Instead you get an emotional reaction which is often almost entirely unrelated to the topic:
The above response is a good example, he decided to take offence at my casual use of the word "mental" to describe a behaviour I thought showed a lack of clear thought. In an attempt to correct the situation he sent a tweet designed to offend me and left it there. If you click on the tweet it will reveal more of the conversation but what's interesting to notice is how often obvious questions are unanswered.
Such as:
How can you 'balance the views' of all 80 million people in the UK?
How and why do you "balance media ownership"?
What experience in the media and regulation of free speech do you have?
When sitting an exam or attending a job interview, failing to respond to a question suggests you are unprepared and lack the information requested. I am convinced people such as the above tweeter are arguing a cause with limited information and without being fully informed by those who they argue on behalf of.

This would make sense given that the cause they advance necessarily comes from people who are keen to limit access to information. Arguments against letting someone speak are always directed at controlling the thoughts of those listening on the basis they cannot be trusted. I strongly suspect the people at the very top of this push to censor the papers think even those who support them are not entitled to a full explanation.
Total visibility implies a level of trust in the people of the world which few would advocate. For example, publishing all your thoughts and personal details online for the world to see would be a firm statement that said you believed no one wanted to do you ill, not now and not ever. Such a person would be hopelessly naïve but likely quite loveable. Their kind's polar opposite, someone who aspires to total invisibility, can be seen as alike to the character of Gollum in The Lord Of The Rings and likely has characteristics similar to his deeply unpleasant psyche.

At the moment politicians, both left and right, now demand the occasional use of a magic ring to protect the privacy of public figures who they're mates with. The consequences will play out over the next decade: http://www.bbc.co.uk/news/magazine-24710506
It's worth noting that the so-called "Porn Filters" which EE insists on putting on my mobile phone have so far only prevented me from reading a left wing feminist blog. They don't care if you're left or right, they just care about their agenda.
NM

Criticism tells you more of the critic than the criticised.

When you express yourself you are highly likely to express your "self". 

Recently I was in a very crowded pub where I watched a woman pushing a man around, she had him by the collar of his shirt and was shouting "you're pushing people you're drunk, you're knocking people over, you're being a dickhead". She appeared very drunk as she pushed him into the crowd of people behind him and started knocking people over as a consequence. Almost to the word, each of her criticisms applied to her as equally as they might have him. His only response was to try and laugh it off but the woman, who I'm not sure he knew, then stormed off furious at the man's response shouting "I fucking hate people like you, you've no consideration for other people, you never listen to what they say!". There, with almost perfect symmetry, was the idea I'm about to try and explain with this blog entry.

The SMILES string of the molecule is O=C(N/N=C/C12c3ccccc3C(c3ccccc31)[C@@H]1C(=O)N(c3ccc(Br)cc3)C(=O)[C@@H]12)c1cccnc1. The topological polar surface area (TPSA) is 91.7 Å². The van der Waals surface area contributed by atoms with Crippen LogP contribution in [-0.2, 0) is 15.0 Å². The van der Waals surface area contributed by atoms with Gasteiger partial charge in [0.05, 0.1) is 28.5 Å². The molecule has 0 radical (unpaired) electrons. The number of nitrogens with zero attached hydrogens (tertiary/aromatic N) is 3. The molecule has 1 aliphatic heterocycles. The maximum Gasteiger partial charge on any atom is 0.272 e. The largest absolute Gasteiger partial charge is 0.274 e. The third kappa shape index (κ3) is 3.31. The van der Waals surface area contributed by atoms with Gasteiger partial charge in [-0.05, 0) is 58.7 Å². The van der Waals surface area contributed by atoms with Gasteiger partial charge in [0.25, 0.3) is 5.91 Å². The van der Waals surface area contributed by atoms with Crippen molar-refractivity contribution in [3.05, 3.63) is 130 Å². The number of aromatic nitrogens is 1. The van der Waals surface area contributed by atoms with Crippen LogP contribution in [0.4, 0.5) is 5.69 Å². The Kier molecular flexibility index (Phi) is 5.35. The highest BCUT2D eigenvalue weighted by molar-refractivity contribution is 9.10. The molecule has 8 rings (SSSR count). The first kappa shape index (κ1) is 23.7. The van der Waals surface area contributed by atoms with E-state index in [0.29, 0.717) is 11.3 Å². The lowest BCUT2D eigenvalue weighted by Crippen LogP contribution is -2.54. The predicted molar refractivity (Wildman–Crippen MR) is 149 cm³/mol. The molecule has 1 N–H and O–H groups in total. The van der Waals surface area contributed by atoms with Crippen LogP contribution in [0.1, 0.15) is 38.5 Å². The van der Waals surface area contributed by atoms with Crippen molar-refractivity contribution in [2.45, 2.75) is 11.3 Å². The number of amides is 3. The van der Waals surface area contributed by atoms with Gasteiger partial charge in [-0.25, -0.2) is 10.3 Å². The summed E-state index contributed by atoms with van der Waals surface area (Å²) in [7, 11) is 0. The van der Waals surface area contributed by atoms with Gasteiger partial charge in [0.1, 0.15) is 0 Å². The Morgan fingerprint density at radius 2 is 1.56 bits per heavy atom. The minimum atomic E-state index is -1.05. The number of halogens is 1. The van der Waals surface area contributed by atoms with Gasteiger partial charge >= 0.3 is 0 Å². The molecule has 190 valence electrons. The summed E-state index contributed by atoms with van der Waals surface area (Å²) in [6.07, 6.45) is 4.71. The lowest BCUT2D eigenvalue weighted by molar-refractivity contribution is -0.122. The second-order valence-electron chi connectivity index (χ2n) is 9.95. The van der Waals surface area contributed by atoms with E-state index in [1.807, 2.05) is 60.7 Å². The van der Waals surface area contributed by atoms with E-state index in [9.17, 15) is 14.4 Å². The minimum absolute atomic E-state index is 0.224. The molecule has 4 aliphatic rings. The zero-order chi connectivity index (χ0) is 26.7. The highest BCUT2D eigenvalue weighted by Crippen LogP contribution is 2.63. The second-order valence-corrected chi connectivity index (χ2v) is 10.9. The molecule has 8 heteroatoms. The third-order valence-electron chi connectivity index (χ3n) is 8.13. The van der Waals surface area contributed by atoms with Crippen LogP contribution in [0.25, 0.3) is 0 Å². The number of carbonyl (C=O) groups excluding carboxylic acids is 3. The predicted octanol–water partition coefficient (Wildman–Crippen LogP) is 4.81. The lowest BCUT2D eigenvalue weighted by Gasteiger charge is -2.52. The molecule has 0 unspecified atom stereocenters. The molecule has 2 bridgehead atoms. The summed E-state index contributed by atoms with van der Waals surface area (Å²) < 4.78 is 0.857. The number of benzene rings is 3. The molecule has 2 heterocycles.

The first time I noticed criticism often tells you more about the critic than the criticised I felt like I'd unlocked some kind of weird cheat-code to life. If I can convince you of this truth with this little blog entry and you look out for it over the next few days I believe it's a revelation that genuinely could change your life for the better, forever.

It will be demonstrated over and over again to you once you become aware of it. When people express themselves, about anything, they tend to express their selves in the process. When you speak your words say something about you, each time.

That's what you're looking out for and once you spot it there will be a period where you feel like EVERYONE IS A HYPOCRITE...

Notice, for example, that it's the fat and lazy person in your office who is always the first to complain about someone else being fat and lazy. The friend of yours in your social group who 'hates liars' usually has issues with telling the truth themselves. Ever noticed that homophobic people often seem to have issues with their own sexuality? This is because they are often gay and often hate themselves as a result. The preachers who rant about immorality in society only to be caught hunched over a whore with a bag of cocaine in their hands? Same deal.